As we age, we can lose or reduce spine function. Using poles for walking and hiking enables us to use our upper body muscles to help preserve our joints. Spine function can be restored. This is done because, when we walk with poles, we appear to walk as we did when younger – with attitude. We are using muscles which support AND lengthen the spine. Walking with attitude – with purpose – is the natural walking pattern. It’s called reciprocal gait. It’s the diagonal pattern of opposite arm and leg. When this occurs, the spine is able to ROTATE. This spinal rotation feels good, looks good and is very healthy.

 

 

 

Walking with poles recruits the latissimus dorsi and oblique muscles. These core muscles, when used, strengthen. When optimal posture and form are used, the spine lengthens. Gravity causes people to get shorter – the spine compresses. Using poles actually can reverse this process – the spine lengthens.

 

 

 

All of this assumes a natural arm swing. The arm swing is part of the spinal rotation and muscle recruitment. Learning optimal use is critical to achieve these benefits. Beware fads or techniques that involve elbow pumping. Repetitive movement of a joint can cause stress. Repetitive movement especially of an elbow joint can cause tendonitis. Anything that does not look natural or like walking “with attitude” needs to be approached with caution.

 

 

Comments

2 Responses to “Pole Walking: Walking with Attitude, Walking YOUNG”
  1. Stephanie-Noel Dodt says:

    I am 62 and became fascinated by Nordic Walking while finishing
    surgery, chemo and radiation for breast cancer. I love it and have become
    fascinated by “all things poles” because I have osteoarthritis which
    was worsened by “Red Devil” and Taxol chemo. I finished my last radiation treatment was 3/8/13 and I was at work early making my first Nordic Walk of 4/10 of a mile around our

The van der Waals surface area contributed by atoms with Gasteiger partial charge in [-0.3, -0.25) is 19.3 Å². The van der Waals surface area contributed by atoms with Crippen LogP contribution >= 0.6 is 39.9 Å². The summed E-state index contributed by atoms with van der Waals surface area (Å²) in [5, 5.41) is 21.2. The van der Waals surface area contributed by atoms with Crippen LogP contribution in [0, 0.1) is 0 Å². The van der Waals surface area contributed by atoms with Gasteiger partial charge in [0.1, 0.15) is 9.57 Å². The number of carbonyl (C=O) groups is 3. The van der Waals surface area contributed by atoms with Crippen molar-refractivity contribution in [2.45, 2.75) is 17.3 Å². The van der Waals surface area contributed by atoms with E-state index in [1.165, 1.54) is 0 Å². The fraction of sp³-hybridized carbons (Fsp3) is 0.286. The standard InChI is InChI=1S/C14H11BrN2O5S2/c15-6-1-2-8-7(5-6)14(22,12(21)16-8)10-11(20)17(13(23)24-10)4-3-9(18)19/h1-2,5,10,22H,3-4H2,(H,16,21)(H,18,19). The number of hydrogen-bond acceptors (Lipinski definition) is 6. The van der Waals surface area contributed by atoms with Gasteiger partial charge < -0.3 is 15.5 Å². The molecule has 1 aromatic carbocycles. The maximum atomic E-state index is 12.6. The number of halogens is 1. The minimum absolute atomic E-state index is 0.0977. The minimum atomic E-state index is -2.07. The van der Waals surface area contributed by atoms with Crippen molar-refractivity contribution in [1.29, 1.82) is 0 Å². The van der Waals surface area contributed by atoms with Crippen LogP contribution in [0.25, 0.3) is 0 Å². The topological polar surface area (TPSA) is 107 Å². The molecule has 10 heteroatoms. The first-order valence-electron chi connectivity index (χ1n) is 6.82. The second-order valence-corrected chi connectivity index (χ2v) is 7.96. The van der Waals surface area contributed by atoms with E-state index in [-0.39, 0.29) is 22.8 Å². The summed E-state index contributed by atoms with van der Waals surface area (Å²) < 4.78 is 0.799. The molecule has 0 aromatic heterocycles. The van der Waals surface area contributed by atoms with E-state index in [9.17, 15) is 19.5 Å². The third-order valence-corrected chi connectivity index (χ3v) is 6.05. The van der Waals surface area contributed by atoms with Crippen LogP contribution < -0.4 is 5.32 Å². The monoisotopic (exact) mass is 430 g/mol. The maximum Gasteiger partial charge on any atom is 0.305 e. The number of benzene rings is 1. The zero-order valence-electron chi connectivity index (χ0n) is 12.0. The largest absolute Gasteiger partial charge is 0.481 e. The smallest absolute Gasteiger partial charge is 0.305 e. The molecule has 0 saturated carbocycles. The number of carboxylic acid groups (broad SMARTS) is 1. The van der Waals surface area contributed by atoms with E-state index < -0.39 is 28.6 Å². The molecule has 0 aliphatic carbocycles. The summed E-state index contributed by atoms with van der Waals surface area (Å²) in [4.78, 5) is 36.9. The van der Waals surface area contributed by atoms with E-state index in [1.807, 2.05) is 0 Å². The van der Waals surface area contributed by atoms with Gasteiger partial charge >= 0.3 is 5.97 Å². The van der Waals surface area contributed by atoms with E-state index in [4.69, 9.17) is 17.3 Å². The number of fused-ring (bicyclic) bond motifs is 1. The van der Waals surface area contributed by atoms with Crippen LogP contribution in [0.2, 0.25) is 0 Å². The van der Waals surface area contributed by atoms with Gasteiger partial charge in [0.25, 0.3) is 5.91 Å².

parking lot Monday 3/11! I stuck with it very devotedly, working up to
    walking 2 miles before work and 2 miles at lunchtime every day. It has paid
    off handsomely. Yesterday I did my 2 mile lunchtime walk with speed of 3.5 mph.
    Today I was determined to walk 10K for the first time and I succeeded in
    walking 6.77 miles with an average speed of 2.9 mph. One night I Googled
    “Nordic Walking Breast Cancer” and found your website, as a fellow BC
    survivor. I have both of your DVDs and love them. I was just watching your
    Mobility DVD and enjoying it thoroughly!

    Nordic walking gave me my life back. I am contemplating activities that had
    faded from view before breast cancer. Who says your “new normal” can’t be
    BETTER?

    Thank you for two beautiful websites and DVDs!

    P.S. I was interested in how to exercise safely after treatment and had read two journal articles that advised wearing compression garments. My radiation oncologist set me up with a wonderful physical therapist who fitted me with compression sleeves to protect my left arm during exercise. I DO wear them even though I do not have lymphedema.

    • Wear sleeve when you fly in an airplane – this is critical!
      Know the contra-indications to prevent lymphedema.

      Water exercise is the best if you can – especially as you start up again. The pressure of the water stimulates your lymphatic system.
      Any of the balance exercises on the mobility DVD are good to work on.

      Do less than you think you can – consistency vs. intensity!
      Keep me posted?